Trouble in Fhloston Paradise
As a mid-sized company with high-profile clients, Fhloston Paradise has taken additional measures to protect the confidentiality of its customers. An active scan of the Fhloston Paradise attack service shows that the vast majority of the environment is locked down; however, an information request form on their website contains a scripting error. An attacker might note this scripting error as a potential point of entry into the full environment if exploited successfully.
Though information on Fhloston Paradise’s specific locations and the contact information of its staff is omitted from the website for privacy, thorough passive reconnaissance may reveal key information that was inadvertently leaked in third-party pages or even on map services. An attacker could find an information dump on the Internet that contains a handful of emails from Fhloston Paradise personnel that, though seemingly benign, reveal the address of one of the facilities and the corporate signature all Fhloston Paradise employees are required to use.
Stalking Cash Williams
A large-scale operation like Cash Williams that relies more heavily on technology would have a wide attack surface. An attacker performing active reconnaissance by scanning the public-facing portions of the environment may be able to identify several web applications with exploitable vulnerabilities or a security server that is inadvertently accessible to external devices for Remote Desktop Protocol (RDP) or similar connections. Though often better equipped for larger businesses, Cash Williams’ IT team may struggle to differentiate particularly targeted or successful active reconnaissance against the environment, as scanning attempts from automated bots in the wild are common across the Internet.
An attacker gathering information on Cash Williams through passive reconnaissance could perform Internet searches to find promotional articles on the company’s partnerships with other vendors to identify what brands of equipment they use, and even personal details on the company’s executives by studying their social media profiles, such as LinkedIn. This could help attackers tailor an attack to the specific combination of software and hardware the target company uses, or personal details that make social engineering more convincing, allowing them to perform a social engineering attack in which an employee is convinced to approve a money order or similar by an attacker impersonating an executive.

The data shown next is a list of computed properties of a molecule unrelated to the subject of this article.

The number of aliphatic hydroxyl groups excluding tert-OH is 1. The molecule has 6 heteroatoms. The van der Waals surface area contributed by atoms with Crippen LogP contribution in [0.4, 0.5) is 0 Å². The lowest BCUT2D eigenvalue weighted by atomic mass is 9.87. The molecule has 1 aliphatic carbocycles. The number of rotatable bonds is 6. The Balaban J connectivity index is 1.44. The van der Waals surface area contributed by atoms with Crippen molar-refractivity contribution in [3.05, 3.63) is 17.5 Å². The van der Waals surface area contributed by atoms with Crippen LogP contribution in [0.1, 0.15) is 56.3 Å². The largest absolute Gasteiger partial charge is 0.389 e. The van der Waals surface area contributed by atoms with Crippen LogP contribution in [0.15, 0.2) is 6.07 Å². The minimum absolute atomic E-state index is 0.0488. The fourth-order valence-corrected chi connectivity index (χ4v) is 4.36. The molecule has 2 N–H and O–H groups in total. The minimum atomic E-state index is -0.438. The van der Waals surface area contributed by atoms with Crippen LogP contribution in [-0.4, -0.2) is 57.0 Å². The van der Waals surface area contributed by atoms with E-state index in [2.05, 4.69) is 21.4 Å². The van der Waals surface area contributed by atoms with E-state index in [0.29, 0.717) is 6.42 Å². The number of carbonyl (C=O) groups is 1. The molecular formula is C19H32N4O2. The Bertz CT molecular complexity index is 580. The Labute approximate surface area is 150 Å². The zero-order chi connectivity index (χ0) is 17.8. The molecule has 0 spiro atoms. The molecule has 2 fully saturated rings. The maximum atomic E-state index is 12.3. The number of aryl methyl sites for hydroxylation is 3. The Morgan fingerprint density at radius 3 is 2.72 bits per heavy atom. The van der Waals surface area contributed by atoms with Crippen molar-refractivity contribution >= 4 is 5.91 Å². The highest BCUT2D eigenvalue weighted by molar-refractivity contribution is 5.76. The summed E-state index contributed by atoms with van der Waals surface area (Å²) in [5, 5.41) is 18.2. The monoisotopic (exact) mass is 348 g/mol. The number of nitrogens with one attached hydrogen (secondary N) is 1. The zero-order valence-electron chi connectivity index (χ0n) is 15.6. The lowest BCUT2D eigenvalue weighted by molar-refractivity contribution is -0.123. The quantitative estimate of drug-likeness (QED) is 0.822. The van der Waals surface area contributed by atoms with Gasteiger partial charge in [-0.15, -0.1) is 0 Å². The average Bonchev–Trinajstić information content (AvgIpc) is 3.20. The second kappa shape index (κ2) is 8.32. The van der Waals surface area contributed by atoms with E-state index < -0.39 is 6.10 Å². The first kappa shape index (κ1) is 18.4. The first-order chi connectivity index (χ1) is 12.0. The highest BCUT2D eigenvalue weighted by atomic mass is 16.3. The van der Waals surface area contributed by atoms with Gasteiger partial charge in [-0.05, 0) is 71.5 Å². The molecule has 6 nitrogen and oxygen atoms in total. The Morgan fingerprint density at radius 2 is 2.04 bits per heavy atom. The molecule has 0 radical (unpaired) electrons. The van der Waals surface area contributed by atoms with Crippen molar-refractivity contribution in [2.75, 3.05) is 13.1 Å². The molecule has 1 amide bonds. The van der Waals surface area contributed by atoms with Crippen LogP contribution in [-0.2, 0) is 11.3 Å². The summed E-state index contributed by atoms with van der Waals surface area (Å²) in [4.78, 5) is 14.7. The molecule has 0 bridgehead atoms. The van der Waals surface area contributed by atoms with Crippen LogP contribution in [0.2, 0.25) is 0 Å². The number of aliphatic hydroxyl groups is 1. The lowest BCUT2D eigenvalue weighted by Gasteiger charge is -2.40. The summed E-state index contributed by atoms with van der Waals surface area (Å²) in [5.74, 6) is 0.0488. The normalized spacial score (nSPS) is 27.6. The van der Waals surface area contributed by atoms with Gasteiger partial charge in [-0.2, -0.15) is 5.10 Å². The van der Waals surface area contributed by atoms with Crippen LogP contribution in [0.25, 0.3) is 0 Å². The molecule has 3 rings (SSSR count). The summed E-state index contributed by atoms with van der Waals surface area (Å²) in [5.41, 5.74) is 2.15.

Protecting against reconnaissance may seem impossible at first glance, but there are multiple ways to harden an environment against would-be foes, according to Lodestone Managing Principal Allyn Lynd. With over 25 years of experience in cybersecurity, including in the Federal Bureau of Investigations (FBI) Lynd has
seen his share of reconnaissance, and even performed it himself as part of penetration testing.
Lynd recommends a twofold approach to addressing reconnaissance by addressing both active and passive reconnaissance either internally or with the assistance of experienced third-party vendors and consultants. To address passive reconnaissance, awareness is key. Companies can effectively perform reconnaissance on themselves to maintain an accurate understanding of their attack surfaces, enabling personnel to better defend them. In the case of active reconnaissance, log reviews and the use of tools such as intrusion detection systems (IDSs) can be used to pinpoint subtle traces that may be left behind by active reconnaissance. Disconnections between what a company believes is public knowledge and what actually is public knowledge can be a source of major security gaps.
In addition, Lynd recommends that companies adopt the following strategies to improve resistance to reconnaissance:
- Create and foster a culture of security awareness within the organization
- Perform phishing tests and ask employees to routinely take
- Perform phishing tests and ask employees to routinely take
- Limit what information the company makes available.
- Do not provide public information beyond what is necessary to meet business needs.
- Limit what employees post on social media related to the company.
For both the examples of The Second Breakfast and Cash Williams, reducing available information and maintaining awareness about what is publicly available could have prevented attackers from hacktivists to APTs from gaining the information necessary to successfully compromise their environments.
Reconnaissance is the first step in the Cyber Kill Chain® – by preparing defenses against the earliest stages of an attack, companies have the chance to stop breaches and the attackers behind them in their tracks before they can truly begin. For more information on cybersecurity and resources to prevent and respond to breaches, visit https://lodestone.com/contact/.
This article is the first in Lodestone’s seven-part series that explores Lockheed Martin’s Cyber Kill Chain® framework. Explore examples of companies facing cyber adversaries and learn strategies to combat malicious activity at every step in the process. Look for another spotlight on the first Wednesday of each month. For additional details and a full schedule of upcoming releases, visit https://lodestone.com/insight/introducing-our-spotlight-series/.